Leonidas da Silva he died just over 17 years ago without knowing how huge he had been. An illness damaged his memory and blurred his crack past. Later, in many of the promotions that took place around the 2014 World Cup, Brazil paid tribute to him. And they talked about him, they said about him, they praised him. Almost no one or none of them had seen him dazzle on the playing field, but the echoes of those who enjoyed it were voiced in his descendants.
He was the successor of Arthur Friedenreich and the predecessor of Pelé, those two footballers who are awarded more than a thousand goals. FIFA places Leonidas in its Hall of Fame. In the midst of the fever of that Brazilian World Cup without a happy ending for the locals, the youngest discovered its existence and the oldest verified the dimension that they had been told.
Leónidas was the perfect representative of a football that was being born, that of the Beautiful game. The 1938 World Cup was the first great expression of that term that today is naturally repeated in the corners of the world. Another thing also turned out: a valuable manifestation of what in Brazil was called mulatto football, like the book by the sociologist and writer Gilberto Freyre, which was made into a movie a decade ago. An uninhibited football, mischievous, dribbling to rigors, cunning, born between deficiencies. Leonidas did that: embrace both concepts and represent them on the playing field in the best of ways..
The journalist, writer and playwright Nelson Rodrigues also offered his words to tell Leonidas: “He was strictly a player of ours. He had the fantasy, naivety, improvisation and sensuality of typical Brazilian stars. And when he wanted, he flew without any defender noticing”. Their skills are still playing on YouTube to see which is the cutest or the most circus.
His journey through football deserves several stories by Roberto Fontanarrosa, Juan Villoro or Eduardo Sacheri. He scored goals with broken boots and even barefoot; he played basketball at the Club Sirio Libanés when they couldn’t complete the squad; he was a crack in Rio de Janeiro in the thirties and in São Paulo, in the forties. Always in his own way and way: boldly.
He lived a childhood crossed by football and by the complaints of his parents. Among the factories that appeared in the Sao Cristovao neighborhood, he spent as much time as he could playing with those balls that were painful, that begged for mercy. Rag balls, balls of what you could. They demanded that he study. They wanted me to be a doctor or a lawyer. But he dribbled to school too. At age 14 he abandoned her. And he even preferred to work in one of the neighborhood factories; one of those who used to break the glass of their windows with their imminent jewel finishes. Adolescence also found him playing soccer: first at the Syrian Libanés; then in Bonsucesso.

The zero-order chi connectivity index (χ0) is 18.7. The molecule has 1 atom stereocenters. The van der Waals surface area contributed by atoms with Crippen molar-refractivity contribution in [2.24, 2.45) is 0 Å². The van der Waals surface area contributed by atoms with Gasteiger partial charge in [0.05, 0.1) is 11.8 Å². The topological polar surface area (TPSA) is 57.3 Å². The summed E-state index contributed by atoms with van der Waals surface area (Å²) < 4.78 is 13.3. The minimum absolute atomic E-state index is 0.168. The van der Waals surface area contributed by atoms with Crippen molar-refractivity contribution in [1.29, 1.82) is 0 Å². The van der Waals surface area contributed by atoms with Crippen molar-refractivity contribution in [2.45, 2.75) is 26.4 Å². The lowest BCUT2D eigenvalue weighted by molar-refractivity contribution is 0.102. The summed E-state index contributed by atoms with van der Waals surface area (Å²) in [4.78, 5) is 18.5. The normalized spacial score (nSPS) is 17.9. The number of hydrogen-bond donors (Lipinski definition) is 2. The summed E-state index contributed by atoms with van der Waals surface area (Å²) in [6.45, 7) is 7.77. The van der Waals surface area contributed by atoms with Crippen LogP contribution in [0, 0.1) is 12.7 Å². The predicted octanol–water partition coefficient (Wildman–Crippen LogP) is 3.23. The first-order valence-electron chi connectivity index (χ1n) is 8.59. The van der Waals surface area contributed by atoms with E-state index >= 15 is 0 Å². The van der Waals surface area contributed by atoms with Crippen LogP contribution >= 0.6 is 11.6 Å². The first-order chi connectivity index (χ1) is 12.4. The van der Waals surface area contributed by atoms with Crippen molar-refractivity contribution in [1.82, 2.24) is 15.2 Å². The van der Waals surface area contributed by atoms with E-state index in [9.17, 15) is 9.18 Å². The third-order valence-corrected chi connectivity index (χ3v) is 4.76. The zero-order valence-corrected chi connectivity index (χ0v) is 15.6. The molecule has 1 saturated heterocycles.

Leonidas playing a little game, as if he were flying. He was one of the first great stars of Brazil. (Twitter)
The most popular sports planet knows him as “The Black Diamond”, especially after his consecration in the World Cup in France, in 1938. But before he had had two other nicknames. One recounted features of his game: Rubber Man, they told him. He was an acrobat from the area. The other was pointing out a step on his way. They called him El Petronilo Carioca. Just before Leónidas passed Peñarol, São Paulo player Petronilo de Brito – the first black Brazilian to play abroad – began to hear applause in San Lorenzo.
After his time in Uruguayan soccer, he returned to Rio de Janeiro to play in three of the four great Rio de Janeiro: Vasco, Botafogo and Flamengo. He unsuccessfully played the 1934 World Cup and dazzled the next, under French skies. He won the Golden Boot (he scored seven goals in four games) and was chosen by FIFA as the best footballer in the competition.
He did something bigger: he founded a beautiful move that in Brazil everyone calls the bicycle and it looks like the Chilean one. “That rubber man, on the ground or in the air, has the devilish gift of controlling the ball anywhere, and shoots violent shots when least expected. When Leonidas scores a goal, you think you are dreaming”, was the description of the journalist Raymond Thourmagem, of the magazine Paris Match. The stadiums applauded him standing up. It didn’t matter colors or origins when he played.
Leónidas: he was the successor of Arthur Friedenreich and the predecessor of Pelé, those two footballers who are awarded more than a thousand goals. (Twitter)
His strange absence in the semifinals against Italy (due to an alleged injury) opened the doors for Vittorio Pozzo’s team to fulfill Benito Mussolini’s mandate. The Duce accepted no other outcome than the consecration. When the Black Diamond did not shine, Brazil lost much of its magic and power. In the match for third place, Leonidas shone again: he scored two goals against Sweden for the victory and the podium. Upon arriving again in Rio de Janeiro, he verified what history indicates: he had become the first mass idol of Brazilian football.
Then he went to the San Pablo. He also became a club superhero and won five Statues. His last official game was played in 1950. His knees ached as they only hurt in nightmares.. In his career he had converted 537 goals in 593 games. Figures of very few, of almost no one. Retired, he was a coach, he tried his luck in the movies, he became a football commentator. Alzheimer’s forced him to another withdrawal. He died in the São Paulo summer of 2004, at the age of 90. There were hardly any remnants of its wonders left in his memory.